Young people and workers have responded strongly over the past week to the Socialist Equality Party’s campaigns in defence of Edward Snowden, the former National Security Agency (NSA) contractor who revealed the US government’s illegal electronic spying operations on millions of American citizens and people around the world.
The Obama administration has initiated an international witch-hunt against the whistleblower, cancelling his passport, charging him with espionage and pressuring countries to deny him asylum. Snowden remains trapped at Sheremetyevo airport in Moscow, where he has been for over three weeks.
As part of the World Socialist Web Site ’s international defence campaign, SEP election candidates and supporters spoke to workers and young people at shopping centres in Sydney, Melbourne and Brisbane and outside cinemas screening We Steal Secrets: The Story of WikiLeaks, a recently released US documentary that amounts to a political hatchet job against Julian Assange, the founder of the WikiLeaks whistleblower organisation.
Despite receiving little serious coverage in the Australia media, those who spoke with the SEP were alarmed about the magnitude of the US spying and its disturbing implications for democratic rights.
Jack Okeby, a 15-year-old high school student in Sydney, said the US surveillance operation was “disgusting.” While the US claimed to stand for democratic rights, he said, “the way that it’s treating Snowden, like he’s some kind of criminal, really shows how hypocritical and how fast it has gone back on its own constitution.”
By charging Snowden with “giving information to the enemy,” the US government implied that “the public is the enemy in themselves,” Okeby said. “Previously the government shut down things like communist parties, as they nearly did in Australia, but now, because of the Internet, they can’t just shut down a party and block that idea from reaching the people. And that’s a possible reason why they are attempting to spy on the public on such a massive scale.”
Sydney retail worker Roydon Shaw, 28, denounced the US government attacks on Snowden. He was not surprised that “governments are doing illegal acts to keep their eyes on us.” He added: “I think it’s absolute rubbish the way they exaggerate the threat of terrorism and then make everyone guilty by association because we live on the same planet as a potential terrorist.”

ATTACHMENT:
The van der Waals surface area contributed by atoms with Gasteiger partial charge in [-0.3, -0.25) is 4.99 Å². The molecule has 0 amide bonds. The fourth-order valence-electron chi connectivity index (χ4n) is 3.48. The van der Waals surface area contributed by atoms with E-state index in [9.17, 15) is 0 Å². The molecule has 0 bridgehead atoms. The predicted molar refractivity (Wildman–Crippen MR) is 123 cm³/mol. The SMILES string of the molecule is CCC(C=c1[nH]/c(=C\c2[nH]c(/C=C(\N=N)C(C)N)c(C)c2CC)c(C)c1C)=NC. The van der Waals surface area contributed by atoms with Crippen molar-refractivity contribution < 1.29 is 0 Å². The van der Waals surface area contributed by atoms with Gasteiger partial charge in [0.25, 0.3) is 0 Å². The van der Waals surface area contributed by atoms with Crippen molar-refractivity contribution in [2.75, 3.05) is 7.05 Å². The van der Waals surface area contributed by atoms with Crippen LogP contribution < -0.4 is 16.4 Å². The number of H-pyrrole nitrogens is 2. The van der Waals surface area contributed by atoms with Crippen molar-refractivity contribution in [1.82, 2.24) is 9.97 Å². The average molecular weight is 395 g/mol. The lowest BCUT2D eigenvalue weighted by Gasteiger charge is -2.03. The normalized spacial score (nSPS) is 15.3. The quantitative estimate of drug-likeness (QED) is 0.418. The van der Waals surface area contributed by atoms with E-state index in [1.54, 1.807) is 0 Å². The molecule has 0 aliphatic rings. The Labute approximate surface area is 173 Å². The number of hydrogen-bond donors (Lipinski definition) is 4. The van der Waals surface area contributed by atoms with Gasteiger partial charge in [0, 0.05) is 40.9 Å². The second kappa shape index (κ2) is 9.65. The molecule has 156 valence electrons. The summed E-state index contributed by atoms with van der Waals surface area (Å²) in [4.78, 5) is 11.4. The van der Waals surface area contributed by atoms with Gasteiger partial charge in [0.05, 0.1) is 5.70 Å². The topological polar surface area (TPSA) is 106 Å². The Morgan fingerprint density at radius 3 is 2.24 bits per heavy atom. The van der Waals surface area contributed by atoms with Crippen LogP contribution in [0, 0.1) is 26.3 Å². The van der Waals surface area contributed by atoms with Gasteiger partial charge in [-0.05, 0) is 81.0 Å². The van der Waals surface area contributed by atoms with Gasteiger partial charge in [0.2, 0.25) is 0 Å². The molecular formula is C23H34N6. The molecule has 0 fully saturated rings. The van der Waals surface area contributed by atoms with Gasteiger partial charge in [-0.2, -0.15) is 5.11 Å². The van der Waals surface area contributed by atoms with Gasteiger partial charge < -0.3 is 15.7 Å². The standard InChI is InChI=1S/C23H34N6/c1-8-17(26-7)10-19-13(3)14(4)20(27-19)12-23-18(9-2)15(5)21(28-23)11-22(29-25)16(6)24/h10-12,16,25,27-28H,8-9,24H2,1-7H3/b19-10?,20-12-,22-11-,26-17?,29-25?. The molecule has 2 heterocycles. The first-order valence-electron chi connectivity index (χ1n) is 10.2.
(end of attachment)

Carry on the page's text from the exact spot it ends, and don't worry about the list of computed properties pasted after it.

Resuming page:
Shaw commented: “We should be told that if we want to use certain facilities, they’re going to be bugged. You wouldn’t let someone go through your mail box, so why would you let them search you emails?” He explained: “It just seems as a people we are tricked into thinking that democracy is freedom, but we don’t have a democratic system. We have a two-choice party. That’s not democracy because you can’t get representation if you don’t follow either of the two agendas.”
Judy Scott, a Sydney writer, voiced her support for Snowden and WikiLeaks. “The fact is if Assange and Snowden are to be arrested and jailed, so should the Guardian and the New York Times. It’s always been illogical and that’s why there are huge numbers of people who support them, they’re seen as heroes.”
In Brisbane, Krishna, a newly-arrived Indian IT worker, said: “I may not be a direct victim of the government, but still it concerns me that there may be other victims who are directly impacted by this surveillance. The purpose is to control the normal citizens, the ordinary people. Governments start little by little, controlling at the smallest level until finally they control at the biggest level and the highest level, against all your rights.”